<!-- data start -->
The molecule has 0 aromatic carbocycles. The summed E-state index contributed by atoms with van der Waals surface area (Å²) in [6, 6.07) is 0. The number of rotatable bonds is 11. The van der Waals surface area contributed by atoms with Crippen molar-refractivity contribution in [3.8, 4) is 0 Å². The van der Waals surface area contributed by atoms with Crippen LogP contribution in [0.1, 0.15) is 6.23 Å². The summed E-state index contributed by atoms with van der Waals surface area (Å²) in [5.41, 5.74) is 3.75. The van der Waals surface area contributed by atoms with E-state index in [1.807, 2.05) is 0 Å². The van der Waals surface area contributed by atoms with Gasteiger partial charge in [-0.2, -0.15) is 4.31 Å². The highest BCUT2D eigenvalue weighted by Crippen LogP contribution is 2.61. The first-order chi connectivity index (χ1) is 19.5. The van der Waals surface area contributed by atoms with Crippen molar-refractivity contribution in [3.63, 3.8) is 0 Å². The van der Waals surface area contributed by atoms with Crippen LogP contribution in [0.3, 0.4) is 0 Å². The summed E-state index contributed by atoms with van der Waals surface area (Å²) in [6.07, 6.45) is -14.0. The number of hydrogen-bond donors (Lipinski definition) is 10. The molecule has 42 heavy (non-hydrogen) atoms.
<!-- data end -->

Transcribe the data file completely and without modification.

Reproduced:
The molecule has 0 aromatic carbocycles. The summed E-state index contributed by atoms with van der Waals surface area (Å²) in [6, 6.07) is 0. The number of rotatable bonds is 11. The van der Waals surface area contributed by atoms with Crippen molar-refractivity contribution in [3.8, 4) is 0 Å². The van der Waals surface area contributed by atoms with Crippen LogP contribution in [0.1, 0.15) is 6.23 Å². The summed E-state index contributed by atoms with van der Waals surface area (Å²) in [5.41, 5.74) is 3.75. The van der Waals surface area contributed by atoms with E-state index in [1.807, 2.05) is 0 Å². The van der Waals surface area contributed by atoms with Gasteiger partial charge in [-0.2, -0.15) is 4.31 Å². The highest BCUT2D eigenvalue weighted by Crippen LogP contribution is 2.61. The first-order chi connectivity index (χ1) is 19.5. The van der Waals surface area contributed by atoms with Crippen molar-refractivity contribution in [3.63, 3.8) is 0 Å². The van der Waals surface area contributed by atoms with Crippen LogP contribution in [0.3, 0.4) is 0 Å². The summed E-state index contributed by atoms with van der Waals surface area (Å²) in [6.07, 6.45) is -14.0. The number of hydrogen-bond donors (Lipinski definition) is 10. The molecule has 42 heavy (non-hydrogen) atoms.